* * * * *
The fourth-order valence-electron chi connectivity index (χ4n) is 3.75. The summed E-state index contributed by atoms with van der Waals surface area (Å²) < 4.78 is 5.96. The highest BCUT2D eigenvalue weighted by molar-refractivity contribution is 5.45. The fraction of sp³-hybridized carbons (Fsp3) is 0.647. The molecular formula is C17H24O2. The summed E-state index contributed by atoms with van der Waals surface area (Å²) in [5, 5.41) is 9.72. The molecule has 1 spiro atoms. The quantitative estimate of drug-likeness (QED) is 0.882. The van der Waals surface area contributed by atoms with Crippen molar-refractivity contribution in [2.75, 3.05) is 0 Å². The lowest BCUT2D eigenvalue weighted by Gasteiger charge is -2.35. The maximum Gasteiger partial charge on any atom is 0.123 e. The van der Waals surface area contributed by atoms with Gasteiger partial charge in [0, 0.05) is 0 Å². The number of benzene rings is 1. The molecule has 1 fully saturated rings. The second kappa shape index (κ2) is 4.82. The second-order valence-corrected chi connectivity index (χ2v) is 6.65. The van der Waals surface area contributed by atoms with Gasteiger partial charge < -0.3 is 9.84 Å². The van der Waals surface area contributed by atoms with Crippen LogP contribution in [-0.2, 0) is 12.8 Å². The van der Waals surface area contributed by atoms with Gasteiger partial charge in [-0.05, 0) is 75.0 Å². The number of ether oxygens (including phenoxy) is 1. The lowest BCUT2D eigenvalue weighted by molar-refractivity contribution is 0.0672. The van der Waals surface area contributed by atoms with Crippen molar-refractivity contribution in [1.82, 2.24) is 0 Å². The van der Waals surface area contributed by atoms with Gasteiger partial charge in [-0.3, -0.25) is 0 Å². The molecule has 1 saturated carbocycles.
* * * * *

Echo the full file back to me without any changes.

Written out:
The fourth-order valence-electron chi connectivity index (χ4n) is 3.75. The summed E-state index contributed by atoms with van der Waals surface area (Å²) < 4.78 is 5.96. The highest BCUT2D eigenvalue weighted by molar-refractivity contribution is 5.45. The fraction of sp³-hybridized carbons (Fsp3) is 0.647. The molecular formula is C17H24O2. The summed E-state index contributed by atoms with van der Waals surface area (Å²) in [5, 5.41) is 9.72. The molecule has 1 spiro atoms. The quantitative estimate of drug-likeness (QED) is 0.882. The van der Waals surface area contributed by atoms with Crippen molar-refractivity contribution in [2.75, 3.05) is 0 Å². The lowest BCUT2D eigenvalue weighted by Gasteiger charge is -2.35. The maximum Gasteiger partial charge on any atom is 0.123 e. The van der Waals surface area contributed by atoms with Gasteiger partial charge in [0, 0.05) is 0 Å². The number of benzene rings is 1. The molecule has 1 fully saturated rings. The second kappa shape index (κ2) is 4.82. The second-order valence-corrected chi connectivity index (χ2v) is 6.65. The van der Waals surface area contributed by atoms with Gasteiger partial charge < -0.3 is 9.84 Å². The van der Waals surface area contributed by atoms with Crippen LogP contribution in [-0.2, 0) is 12.8 Å². The van der Waals surface area contributed by atoms with Gasteiger partial charge in [-0.05, 0) is 75.0 Å². The number of ether oxygens (including phenoxy) is 1. The lowest BCUT2D eigenvalue weighted by molar-refractivity contribution is 0.0672. The van der Waals surface area contributed by atoms with Crippen molar-refractivity contribution in [1.82, 2.24) is 0 Å². The van der Waals surface area contributed by atoms with Gasteiger partial charge in [-0.3, -0.25) is 0 Å². The molecule has 1 saturated carbocycles.